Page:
Several government agencies have agreed to create a formal training program for enforcers of the Standard Operating Procedures (SOP) set forth under the Protected Areas Network (PAN) with an aim of elevating the capacity of the states to boost their conservation efforts.
The Ministry of Justice (MOJ), Ministry of Natural Resources, Environment, and Tourism (MNRET), and the PAN Fund had signed the one-year Memorandum of Understanding (MOU) yesterday, November 7, at the MOJ office.
Special Assistant to the Vice President Jose Ise, in an interview, said that the program will be piloted in the Northern States such as Kayangel and Ngarchelong and will be replicated to the rest of Palau once it is deemed successful.
MNRET, PAN’s Chief Enforcement Specialist Bradley Kumangai said that the program was inspired from the recommendations drafted from the assessment conducted by PAN on its first five years of operation.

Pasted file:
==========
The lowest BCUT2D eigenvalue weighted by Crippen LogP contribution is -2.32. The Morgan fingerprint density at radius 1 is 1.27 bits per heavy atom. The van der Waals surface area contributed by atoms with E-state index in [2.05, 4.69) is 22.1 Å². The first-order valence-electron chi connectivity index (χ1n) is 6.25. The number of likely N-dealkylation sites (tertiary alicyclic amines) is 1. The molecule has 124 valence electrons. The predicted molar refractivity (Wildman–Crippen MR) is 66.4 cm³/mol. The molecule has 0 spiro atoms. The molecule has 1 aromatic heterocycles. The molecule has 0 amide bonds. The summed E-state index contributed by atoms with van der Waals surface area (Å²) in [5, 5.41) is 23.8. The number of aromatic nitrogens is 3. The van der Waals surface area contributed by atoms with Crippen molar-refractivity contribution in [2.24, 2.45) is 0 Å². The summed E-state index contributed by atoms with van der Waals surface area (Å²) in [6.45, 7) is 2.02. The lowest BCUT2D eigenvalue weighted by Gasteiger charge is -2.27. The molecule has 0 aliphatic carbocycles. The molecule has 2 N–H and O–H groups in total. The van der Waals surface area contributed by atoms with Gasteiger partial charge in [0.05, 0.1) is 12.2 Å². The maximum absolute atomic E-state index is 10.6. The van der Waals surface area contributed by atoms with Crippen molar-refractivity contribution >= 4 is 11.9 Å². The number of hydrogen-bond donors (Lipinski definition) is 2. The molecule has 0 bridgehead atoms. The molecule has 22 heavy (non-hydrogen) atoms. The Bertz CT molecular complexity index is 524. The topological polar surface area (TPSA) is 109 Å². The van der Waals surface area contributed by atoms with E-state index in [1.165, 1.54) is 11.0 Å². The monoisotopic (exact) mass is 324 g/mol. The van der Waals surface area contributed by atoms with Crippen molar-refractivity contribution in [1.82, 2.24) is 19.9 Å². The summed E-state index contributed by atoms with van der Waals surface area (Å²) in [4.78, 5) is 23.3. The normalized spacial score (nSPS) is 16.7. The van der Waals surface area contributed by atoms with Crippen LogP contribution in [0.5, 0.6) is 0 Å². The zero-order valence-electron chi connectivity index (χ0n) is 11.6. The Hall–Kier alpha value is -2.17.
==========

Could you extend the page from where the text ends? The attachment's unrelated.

“After five years, there was an assessment done and one of the findings reflected was the recommendation of the improvement of enforcement of PAN and that triggered this partnership with the MOJ,” Kumangai said.
Kumangai explained that the purpose of the partnership is to basically build the capacity of state rangers to enforce their PAN and try to match the example of the Koror’s Department of Conservation and Law Enforcement (DCLE).
“So from the MNRET standpoint, we want to elevate the capacity of other states to be a little bit closer to the level of enforcement and work that Koror State is doing today,” Kumangai said.
The Chief Enforcement Specialist said that the signing of MOU is only the beginning of the second phase of the PAN program which includes a detailed initiative to develop a curriculum academy and come up with a formal procedure on apprehension and prosecution in instances when there is a violation of the PAN regulations.